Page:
It is said that almost nine out of 10 entrepreneurs fail in their journeys. While you see every young graduate now clamouring to find the one brilliant idea that will turn them into the next Steve Jobs or Richard Branson, the harsh reality is, being a entrepreneur requires guts, gusto, and most of all, heart.
While making a mistake is part and parcel of the job, it still doesn’t make it any easier. Speaking to audience members during a chat at A+M’s recent Digital Marketing Asia conference in Malaysia, Joel Neoh, founder of Fave, said if you fear making mistakes as an entrepreneur, there is no room for improvement.
“As an entrepreneur, you make a lot of mistakes. When you start off something new, there is almost always nothing to lose, almost. Most of the time you have a vision of a product and you listen to consumers and innovate and just iterate it as you go on,” he said.
But at the end of the day, he said, listening to customers was a must.
A+M: Do you feel more pressure now that you are known to be successful?
No, not really. The way that we build our companies we try to have it flat, where there is meritocracy and where people have ownership of what they do. So it isn’t about one person trying to drive the company forward.
We have close to 350 people that own different parts of the company that we are building. The mistakes, as such, happen in a smaller way and in a more microscopic way. So we have a lot of experiments in the company from blog shops to optimisation teams. So over time, we compile whatever successes we have and we grow, but the mistakes we quickly rectify.
I spend a lot of time with our investors and our teams. And a lot of ideas come from those people. But I think it’s most important to spend time with our customers. In fact, sometimes our investors actually give us wrong advice because they are not users of our product!
So sometimes they will tell us about what we should do and the trends in markets such as China and India, but they don’t actually use our product because they are not our target segment. So I do walk around, talk to customers, listen to what people say and naturally that’s the way to figure out what’s working and what’s not.
A+M: How often do you directly speak to consumers?
It is quite often actually, and definitely every time we develop a new product. Right now one of our products growing quite quickly is FavePay which is a rewards and mobile payment method.
So the first product we rolled out on the platform saw restaurant brands giving a 10% discount when a consumer used the app. We thought it was a good idea and we rolled it out across 400 restaurants. But after the first two weeks, we saw sales were very low.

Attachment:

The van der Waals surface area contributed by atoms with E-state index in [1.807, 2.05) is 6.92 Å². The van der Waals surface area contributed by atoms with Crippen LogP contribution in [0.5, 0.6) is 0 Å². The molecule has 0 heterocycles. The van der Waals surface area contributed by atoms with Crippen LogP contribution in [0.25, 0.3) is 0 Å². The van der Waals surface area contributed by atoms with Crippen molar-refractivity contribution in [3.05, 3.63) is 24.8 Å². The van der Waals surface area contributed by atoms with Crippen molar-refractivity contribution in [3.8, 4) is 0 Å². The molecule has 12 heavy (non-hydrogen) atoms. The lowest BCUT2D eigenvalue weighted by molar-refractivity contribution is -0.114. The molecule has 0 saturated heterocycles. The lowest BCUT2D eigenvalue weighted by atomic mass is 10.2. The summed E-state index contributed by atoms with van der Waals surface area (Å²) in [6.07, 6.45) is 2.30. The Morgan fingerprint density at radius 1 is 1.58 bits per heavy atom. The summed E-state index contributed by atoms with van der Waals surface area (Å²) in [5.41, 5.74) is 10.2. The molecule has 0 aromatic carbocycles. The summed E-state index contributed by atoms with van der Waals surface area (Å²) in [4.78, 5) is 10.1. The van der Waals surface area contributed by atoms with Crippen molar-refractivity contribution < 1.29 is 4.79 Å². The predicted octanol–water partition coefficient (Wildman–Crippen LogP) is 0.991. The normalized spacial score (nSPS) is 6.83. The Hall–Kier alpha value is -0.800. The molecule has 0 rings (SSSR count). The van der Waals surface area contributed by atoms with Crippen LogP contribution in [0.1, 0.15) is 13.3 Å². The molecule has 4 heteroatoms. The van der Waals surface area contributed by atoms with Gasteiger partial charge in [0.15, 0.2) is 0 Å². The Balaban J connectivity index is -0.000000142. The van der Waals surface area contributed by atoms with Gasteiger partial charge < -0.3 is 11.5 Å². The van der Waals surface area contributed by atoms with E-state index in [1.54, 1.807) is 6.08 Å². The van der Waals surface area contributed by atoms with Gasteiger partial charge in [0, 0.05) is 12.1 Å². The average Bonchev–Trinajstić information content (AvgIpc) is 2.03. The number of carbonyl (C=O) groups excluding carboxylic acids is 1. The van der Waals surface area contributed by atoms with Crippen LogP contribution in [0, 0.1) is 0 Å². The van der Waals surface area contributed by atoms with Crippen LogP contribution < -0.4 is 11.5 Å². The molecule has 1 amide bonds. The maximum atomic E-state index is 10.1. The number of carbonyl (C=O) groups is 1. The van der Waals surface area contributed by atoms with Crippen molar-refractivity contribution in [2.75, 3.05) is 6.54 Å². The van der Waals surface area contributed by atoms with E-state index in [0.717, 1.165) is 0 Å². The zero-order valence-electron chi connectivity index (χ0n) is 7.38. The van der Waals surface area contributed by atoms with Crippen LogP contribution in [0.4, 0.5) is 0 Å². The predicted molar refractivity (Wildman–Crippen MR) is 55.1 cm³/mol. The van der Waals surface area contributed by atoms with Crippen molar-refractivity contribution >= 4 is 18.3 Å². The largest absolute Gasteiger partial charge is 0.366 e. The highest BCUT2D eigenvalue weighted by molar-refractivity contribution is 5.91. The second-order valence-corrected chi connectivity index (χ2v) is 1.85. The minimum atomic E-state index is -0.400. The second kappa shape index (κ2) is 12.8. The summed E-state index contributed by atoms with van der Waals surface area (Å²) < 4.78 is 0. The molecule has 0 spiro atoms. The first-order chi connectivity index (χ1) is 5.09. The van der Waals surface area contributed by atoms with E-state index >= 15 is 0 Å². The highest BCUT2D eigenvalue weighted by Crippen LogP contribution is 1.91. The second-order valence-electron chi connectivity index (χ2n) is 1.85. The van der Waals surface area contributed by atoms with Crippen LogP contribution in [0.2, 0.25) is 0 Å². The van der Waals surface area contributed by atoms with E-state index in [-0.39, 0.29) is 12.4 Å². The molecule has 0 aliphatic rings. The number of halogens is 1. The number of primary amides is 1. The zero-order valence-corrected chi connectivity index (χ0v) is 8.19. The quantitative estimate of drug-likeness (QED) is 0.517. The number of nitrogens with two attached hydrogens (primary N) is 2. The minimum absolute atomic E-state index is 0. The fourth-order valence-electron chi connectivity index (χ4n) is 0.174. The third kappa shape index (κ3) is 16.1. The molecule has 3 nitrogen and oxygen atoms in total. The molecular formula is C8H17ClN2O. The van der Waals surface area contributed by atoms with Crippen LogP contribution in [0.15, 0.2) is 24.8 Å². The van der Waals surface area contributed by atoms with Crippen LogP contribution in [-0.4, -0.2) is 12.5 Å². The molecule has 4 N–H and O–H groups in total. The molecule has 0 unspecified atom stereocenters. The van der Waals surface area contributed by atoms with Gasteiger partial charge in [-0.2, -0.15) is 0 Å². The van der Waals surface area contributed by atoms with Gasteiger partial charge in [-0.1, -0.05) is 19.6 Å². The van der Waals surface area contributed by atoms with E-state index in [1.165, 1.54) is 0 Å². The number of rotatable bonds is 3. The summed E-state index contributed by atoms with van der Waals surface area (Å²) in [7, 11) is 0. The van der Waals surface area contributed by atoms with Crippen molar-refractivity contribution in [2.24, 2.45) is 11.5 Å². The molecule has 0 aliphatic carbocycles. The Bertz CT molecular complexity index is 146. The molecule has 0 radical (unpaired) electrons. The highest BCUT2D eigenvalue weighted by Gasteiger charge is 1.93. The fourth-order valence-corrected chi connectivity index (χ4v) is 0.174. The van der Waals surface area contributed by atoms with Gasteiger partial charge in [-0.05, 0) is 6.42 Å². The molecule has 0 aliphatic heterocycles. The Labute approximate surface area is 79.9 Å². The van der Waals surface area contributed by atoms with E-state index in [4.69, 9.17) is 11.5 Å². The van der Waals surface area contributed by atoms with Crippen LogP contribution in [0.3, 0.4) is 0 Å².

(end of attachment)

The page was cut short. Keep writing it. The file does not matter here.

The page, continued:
So when we talked to the customers, we saw there was no problem from their end, but the problem came from the merchant end. Merchants were actually telling customers not to use the product because of the discount. So they actually wouldn’t encourage customers to use FavePay! This is when we realised our platform sat between the customer and the merchandiser world. So it needed to work for both sides.
The second model we launched was the cashback model where a customer pays in full, but receives a cashback of a certain amount. It is a bit similar to the rewards and points system.
We saw that customers were a bit more supportive, but then over time the conversion didn’t go. Again we went back to listen and talk to the restaurant owners and we found out that their concern was in getting customers to come back. Combined with our data, we found out that the restaurants benefiting were the lower priced-point ones such as the Bubble Tea shops and Yogurt stores because when a customer receives cash back, they would like to spend it little by little (to maximise the amount).
Then we evolved it to the third point, which is what it is today, where the cashback can only be used back at the restaurant you spent it at. When I took this back to the team, my team hated it saying why would you return to a restaurant you just ate at. But that’s the whole point of loyalty and that has been growing over the past nine months.
A+M: Do you feel a threat coming from the Samsungs and Apples of the world?
Systems such as Samsung and Apple Pay are not working in this part of the world because consumers are not using them. So while they are large companies with hardware, consumers are just not using it. Actually the real enemy of the ecosystem that we are trying to build is cash.
In China, where in the past people carried stacks of cash, the economy has now shifted from paper to mobile payments. People don’t even want to accept cash. It is quite incredible that in 10 years people have moved from cash to mobile, when cash existed in China for centuries. Cash has been replaced in just 10 years.
For many countries, shifting to digital will help counter corruption and people won’t have bags of cash stored in their houses!
Simplistically, if payment was made digital, you couldn’t possibly transfer money without leaving a trace in digital, unlike with cash.
A+M: How far are we from a cashless society?
We like to think it will take much longer than it actually will! Often, once there is an acceleration, the adoption grows exponentially. When you look at digital payments, it is mostly card and mobile payments. So I think it will take no longer than 10 years, probably in five years, as you see most payments moving to digital formats.
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